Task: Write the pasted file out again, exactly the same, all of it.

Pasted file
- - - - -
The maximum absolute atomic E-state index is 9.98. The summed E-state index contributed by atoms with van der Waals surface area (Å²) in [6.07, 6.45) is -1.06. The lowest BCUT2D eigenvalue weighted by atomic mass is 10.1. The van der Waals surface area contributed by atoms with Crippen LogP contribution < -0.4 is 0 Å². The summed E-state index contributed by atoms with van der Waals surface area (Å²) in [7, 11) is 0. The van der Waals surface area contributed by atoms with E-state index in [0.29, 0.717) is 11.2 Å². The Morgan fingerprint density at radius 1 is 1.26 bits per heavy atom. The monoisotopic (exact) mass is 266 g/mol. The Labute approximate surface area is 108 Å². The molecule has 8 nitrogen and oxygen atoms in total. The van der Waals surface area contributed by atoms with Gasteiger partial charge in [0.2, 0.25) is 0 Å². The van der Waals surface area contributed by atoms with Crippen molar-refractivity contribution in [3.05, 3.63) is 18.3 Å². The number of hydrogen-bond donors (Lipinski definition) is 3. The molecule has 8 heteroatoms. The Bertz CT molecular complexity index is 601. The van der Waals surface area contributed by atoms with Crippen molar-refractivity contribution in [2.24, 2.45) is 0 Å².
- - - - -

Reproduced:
The maximum absolute atomic E-state index is 9.98. The summed E-state index contributed by atoms with van der Waals surface area (Å²) in [6.07, 6.45) is -1.06. The lowest BCUT2D eigenvalue weighted by atomic mass is 10.1. The van der Waals surface area contributed by atoms with Crippen LogP contribution < -0.4 is 0 Å². The summed E-state index contributed by atoms with van der Waals surface area (Å²) in [7, 11) is 0. The van der Waals surface area contributed by atoms with E-state index in [0.29, 0.717) is 11.2 Å². The Morgan fingerprint density at radius 1 is 1.26 bits per heavy atom. The monoisotopic (exact) mass is 266 g/mol. The Labute approximate surface area is 108 Å². The molecule has 8 nitrogen and oxygen atoms in total. The van der Waals surface area contributed by atoms with Gasteiger partial charge in [0.2, 0.25) is 0 Å². The van der Waals surface area contributed by atoms with Crippen molar-refractivity contribution in [3.05, 3.63) is 18.3 Å². The number of hydrogen-bond donors (Lipinski definition) is 3. The molecule has 8 heteroatoms. The Bertz CT molecular complexity index is 601. The van der Waals surface area contributed by atoms with Crippen molar-refractivity contribution in [2.24, 2.45) is 0 Å².